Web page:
Early Morning Classes Affect Education and Health in Teens, Study


Early morning classes deprive students from getting sufficient sleep, according to a study by the Education Commission of the States.

Researchers said that students in middle and high school lose at least three hours of sleep a day due to early morning classes that in turn negatively affect their academic performance. Academicians have long claimed that delayed school  improves learning, reduces health risks and enhances safety in teens.

The researchers analyzed previous studies including effects of sleep loss on alertness and how late start times positively affect students. Overall, around 9, 000 high school students were involved in the study.

The researchers found that on average, adolescent students are associated with 2.7 hours of sleep loss because their biological clock compels them to late wake/sleep times. A teen required to wake up at 7:00 a.m. is equivalent to adults waking up at 4:00 a.m., and suffers from chronic sleep loss. And one week of chronic sleep deprivation leads to poor academic outcomes and heightened health risks.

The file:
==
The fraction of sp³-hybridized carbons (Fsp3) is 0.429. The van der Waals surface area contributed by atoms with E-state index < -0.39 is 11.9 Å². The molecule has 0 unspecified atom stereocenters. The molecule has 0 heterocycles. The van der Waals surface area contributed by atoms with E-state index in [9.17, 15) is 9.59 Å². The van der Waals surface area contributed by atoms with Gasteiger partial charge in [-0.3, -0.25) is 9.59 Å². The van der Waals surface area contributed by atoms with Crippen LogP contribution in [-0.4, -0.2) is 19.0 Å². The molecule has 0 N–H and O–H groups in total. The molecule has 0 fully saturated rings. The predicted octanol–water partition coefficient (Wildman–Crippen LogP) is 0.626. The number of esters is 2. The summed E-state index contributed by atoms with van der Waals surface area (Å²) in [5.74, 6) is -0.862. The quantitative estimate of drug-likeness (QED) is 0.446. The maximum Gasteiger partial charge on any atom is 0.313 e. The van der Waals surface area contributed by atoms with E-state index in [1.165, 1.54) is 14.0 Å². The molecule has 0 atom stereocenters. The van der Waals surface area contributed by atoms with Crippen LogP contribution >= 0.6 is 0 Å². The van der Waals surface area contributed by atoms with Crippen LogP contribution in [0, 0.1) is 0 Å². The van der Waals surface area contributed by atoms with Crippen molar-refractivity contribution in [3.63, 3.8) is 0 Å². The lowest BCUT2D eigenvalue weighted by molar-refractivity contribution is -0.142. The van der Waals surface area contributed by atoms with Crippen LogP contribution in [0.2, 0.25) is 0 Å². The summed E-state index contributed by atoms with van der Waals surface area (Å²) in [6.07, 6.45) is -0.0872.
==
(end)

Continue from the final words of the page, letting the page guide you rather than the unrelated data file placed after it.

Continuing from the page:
On the other hand, beginning classes later in the morning results in improved grades and attendance, and lesser traffic accidents.

Researchers said that countries like United Kingdom and New Zealand have implemented delayed start times (10:00 a.m.) at their school for older adolescents. The staff observed positive achievement and behaviors among students.

Researchers also said that shifting the start timings to later part of the day would involve challenges.

"Changing community habits based on conventional wisdom can be difficult and needs to be handled confidently. Current early start times have determined timing of other activities (bus transportation and student athletics, for example) and organizers of these activities may resist change," the researchers wrote.

Researchers urge lawmakers to consider changing high school bell timings, MLive reports.

"There are undoubtedly pragmatic reasons to avoid change. These are not reasons, however, for stakeholders to avoid considering options for reasonable and appropriate changes to school start times."

A recent University of Minnesota study found that high schools that commence at 8:30 a.m. or later allows more than 60 percent of students to get at least eight hours of sleep every day.

"Teens getting less than eight hours of sleep reported significantly higher depression symptoms, greater use of caffeine, and are at greater risk for making poor choices for substance use," the researchers wrote.

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